Steven Paradise: Do Something To Remember

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With the 20th anniversary of 9/11 coming up, Steven Paradise shares his thoughts on how to mark the occasion.

Around September 11 each year, I see a lot of Facebook posts saying, "Never forget". But I'd rather see posts that say, "Here's how I remember."

In the days after 9/11, people lined up in droves to donate blood. Something struck me, and I wondered where all those donors would be eight weeks later, when they were eligible to donate again. I resolved to become a regular blood donor.

That was a nice idea, and I tried – and repeatedly failed. Either my blood pressure was too low, or my hemoglobin was too low, or I got woozy just from the finger prick. But I kept trying. And the first time I successfully donated, I nearly passed out. But I learned how to prepare myself to donate, and what to do during donations and afterwards. And I became a regular blood donor, thinking about 9/11 every time.

As we had kids, scheduling became harder, and I got out of the habit. But when COVID-19 shut everything down, I knew that this crisis would change life even more than 9/11, and my resolve was renewed. Fewer blood drives and reduced capacity due to COVID made it harder to schedule appointments, but I’ve donated seven times since March 2020, and recently made my 50th donation with American Red Cross.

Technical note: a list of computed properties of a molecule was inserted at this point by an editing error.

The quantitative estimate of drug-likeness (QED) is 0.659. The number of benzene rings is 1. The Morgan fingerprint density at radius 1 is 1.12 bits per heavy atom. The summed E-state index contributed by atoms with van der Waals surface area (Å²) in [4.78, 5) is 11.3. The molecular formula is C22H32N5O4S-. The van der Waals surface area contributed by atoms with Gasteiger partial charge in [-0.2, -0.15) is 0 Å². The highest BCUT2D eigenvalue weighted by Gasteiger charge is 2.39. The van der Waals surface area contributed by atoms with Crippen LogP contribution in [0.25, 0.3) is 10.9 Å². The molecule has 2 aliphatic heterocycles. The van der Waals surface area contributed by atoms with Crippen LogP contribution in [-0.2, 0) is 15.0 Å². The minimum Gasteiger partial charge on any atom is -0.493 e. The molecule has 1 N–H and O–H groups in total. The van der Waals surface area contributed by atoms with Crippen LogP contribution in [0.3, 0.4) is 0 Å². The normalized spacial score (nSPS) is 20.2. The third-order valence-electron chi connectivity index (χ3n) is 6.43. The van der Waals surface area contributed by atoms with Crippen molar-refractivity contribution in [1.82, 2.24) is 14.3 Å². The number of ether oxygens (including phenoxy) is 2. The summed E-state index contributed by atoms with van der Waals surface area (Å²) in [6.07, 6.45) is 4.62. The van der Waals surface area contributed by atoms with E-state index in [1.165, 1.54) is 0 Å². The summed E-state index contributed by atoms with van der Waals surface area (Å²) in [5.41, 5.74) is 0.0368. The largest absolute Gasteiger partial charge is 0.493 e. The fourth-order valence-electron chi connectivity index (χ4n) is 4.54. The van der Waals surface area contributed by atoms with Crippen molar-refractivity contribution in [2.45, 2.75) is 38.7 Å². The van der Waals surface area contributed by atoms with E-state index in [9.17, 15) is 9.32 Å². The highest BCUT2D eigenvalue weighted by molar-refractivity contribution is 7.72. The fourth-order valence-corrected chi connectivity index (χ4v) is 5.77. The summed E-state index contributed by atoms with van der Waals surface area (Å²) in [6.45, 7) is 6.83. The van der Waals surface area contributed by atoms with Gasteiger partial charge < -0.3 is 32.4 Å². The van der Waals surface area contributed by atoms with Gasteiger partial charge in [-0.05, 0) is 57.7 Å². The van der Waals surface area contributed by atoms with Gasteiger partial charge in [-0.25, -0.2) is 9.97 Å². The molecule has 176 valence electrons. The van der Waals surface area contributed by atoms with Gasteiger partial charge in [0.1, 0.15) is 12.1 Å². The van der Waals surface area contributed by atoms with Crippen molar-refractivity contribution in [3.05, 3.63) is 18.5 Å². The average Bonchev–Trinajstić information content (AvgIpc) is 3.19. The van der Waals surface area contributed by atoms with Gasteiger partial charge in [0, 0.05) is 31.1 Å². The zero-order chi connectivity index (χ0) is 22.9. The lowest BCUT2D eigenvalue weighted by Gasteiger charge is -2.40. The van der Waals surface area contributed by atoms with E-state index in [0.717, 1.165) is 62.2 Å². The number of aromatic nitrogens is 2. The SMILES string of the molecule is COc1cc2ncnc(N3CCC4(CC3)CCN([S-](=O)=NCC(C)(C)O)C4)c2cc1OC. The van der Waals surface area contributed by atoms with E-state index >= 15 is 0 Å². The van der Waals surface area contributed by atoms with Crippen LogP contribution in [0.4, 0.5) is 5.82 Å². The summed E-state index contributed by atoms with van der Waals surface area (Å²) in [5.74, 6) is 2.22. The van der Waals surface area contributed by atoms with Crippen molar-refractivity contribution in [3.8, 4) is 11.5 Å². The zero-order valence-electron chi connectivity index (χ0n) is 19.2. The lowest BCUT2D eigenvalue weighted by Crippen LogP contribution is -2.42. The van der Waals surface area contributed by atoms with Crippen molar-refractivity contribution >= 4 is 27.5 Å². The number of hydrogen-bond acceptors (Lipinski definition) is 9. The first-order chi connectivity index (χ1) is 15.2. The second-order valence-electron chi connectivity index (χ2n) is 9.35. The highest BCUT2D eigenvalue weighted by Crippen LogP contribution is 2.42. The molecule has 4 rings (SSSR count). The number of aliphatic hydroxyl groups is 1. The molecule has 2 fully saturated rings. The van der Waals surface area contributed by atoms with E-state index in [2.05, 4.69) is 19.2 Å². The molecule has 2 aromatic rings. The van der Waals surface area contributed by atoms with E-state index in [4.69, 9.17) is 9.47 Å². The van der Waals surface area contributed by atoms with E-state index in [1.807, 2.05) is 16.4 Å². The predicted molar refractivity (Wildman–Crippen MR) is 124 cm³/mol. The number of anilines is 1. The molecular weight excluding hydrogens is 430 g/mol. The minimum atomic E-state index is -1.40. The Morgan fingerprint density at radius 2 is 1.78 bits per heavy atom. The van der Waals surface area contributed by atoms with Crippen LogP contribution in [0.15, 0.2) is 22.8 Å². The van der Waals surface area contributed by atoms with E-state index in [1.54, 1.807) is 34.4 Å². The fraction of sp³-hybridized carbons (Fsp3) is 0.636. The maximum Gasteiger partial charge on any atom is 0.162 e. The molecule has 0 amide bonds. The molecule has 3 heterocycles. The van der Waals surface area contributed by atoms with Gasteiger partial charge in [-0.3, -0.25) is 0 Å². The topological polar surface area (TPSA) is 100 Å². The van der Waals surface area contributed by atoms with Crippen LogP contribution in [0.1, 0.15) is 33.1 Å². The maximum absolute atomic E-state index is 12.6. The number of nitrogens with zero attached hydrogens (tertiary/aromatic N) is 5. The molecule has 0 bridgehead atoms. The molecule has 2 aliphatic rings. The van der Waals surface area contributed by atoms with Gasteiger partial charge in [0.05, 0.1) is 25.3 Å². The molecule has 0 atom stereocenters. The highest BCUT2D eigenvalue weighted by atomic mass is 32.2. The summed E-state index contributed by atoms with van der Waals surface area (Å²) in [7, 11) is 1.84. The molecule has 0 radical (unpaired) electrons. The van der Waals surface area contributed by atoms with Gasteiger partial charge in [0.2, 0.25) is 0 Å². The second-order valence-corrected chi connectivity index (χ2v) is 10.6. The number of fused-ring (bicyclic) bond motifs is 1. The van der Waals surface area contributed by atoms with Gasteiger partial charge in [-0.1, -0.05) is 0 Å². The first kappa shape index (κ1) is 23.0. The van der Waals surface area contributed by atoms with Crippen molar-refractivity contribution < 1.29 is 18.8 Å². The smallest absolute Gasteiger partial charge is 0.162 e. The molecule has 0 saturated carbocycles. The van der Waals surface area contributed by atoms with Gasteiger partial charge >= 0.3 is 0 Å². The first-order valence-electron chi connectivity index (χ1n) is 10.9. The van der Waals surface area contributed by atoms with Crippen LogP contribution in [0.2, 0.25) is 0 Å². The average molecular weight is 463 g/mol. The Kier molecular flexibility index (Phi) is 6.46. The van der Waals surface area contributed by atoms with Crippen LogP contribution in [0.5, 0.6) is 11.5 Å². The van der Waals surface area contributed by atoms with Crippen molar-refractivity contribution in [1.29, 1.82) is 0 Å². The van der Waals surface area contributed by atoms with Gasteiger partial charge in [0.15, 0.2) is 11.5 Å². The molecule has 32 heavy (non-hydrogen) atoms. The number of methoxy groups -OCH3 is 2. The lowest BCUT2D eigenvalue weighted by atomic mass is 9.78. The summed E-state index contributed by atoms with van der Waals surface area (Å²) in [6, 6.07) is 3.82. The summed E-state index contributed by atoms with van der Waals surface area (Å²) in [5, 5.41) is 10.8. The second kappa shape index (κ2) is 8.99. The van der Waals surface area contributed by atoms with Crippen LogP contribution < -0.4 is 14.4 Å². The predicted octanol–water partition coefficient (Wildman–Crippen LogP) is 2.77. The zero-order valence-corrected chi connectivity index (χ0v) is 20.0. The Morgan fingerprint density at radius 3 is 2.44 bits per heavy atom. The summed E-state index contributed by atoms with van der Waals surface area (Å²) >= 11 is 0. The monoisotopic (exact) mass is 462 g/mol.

I know that not everybody can donate blood, but we can all do something active to honor those who died on 9/11. Last year, my friend Pete challenged people to "Go read some good history. Learn about our past, where we've come from, and how we got here."

My younger friend Samantha said that her generation only knew that something awful had happened, but didn’t know details because parents and teachers found it too painful to talk about with children. So we can challenge ourselves to discuss difficult things with our children, family, and others.

"Never forget" is wonderful. But "Do something to remember" is even better.

With a Perspective, I’m Steven Paradise.

Steven Paradise lives with his wife and four children in Livermore.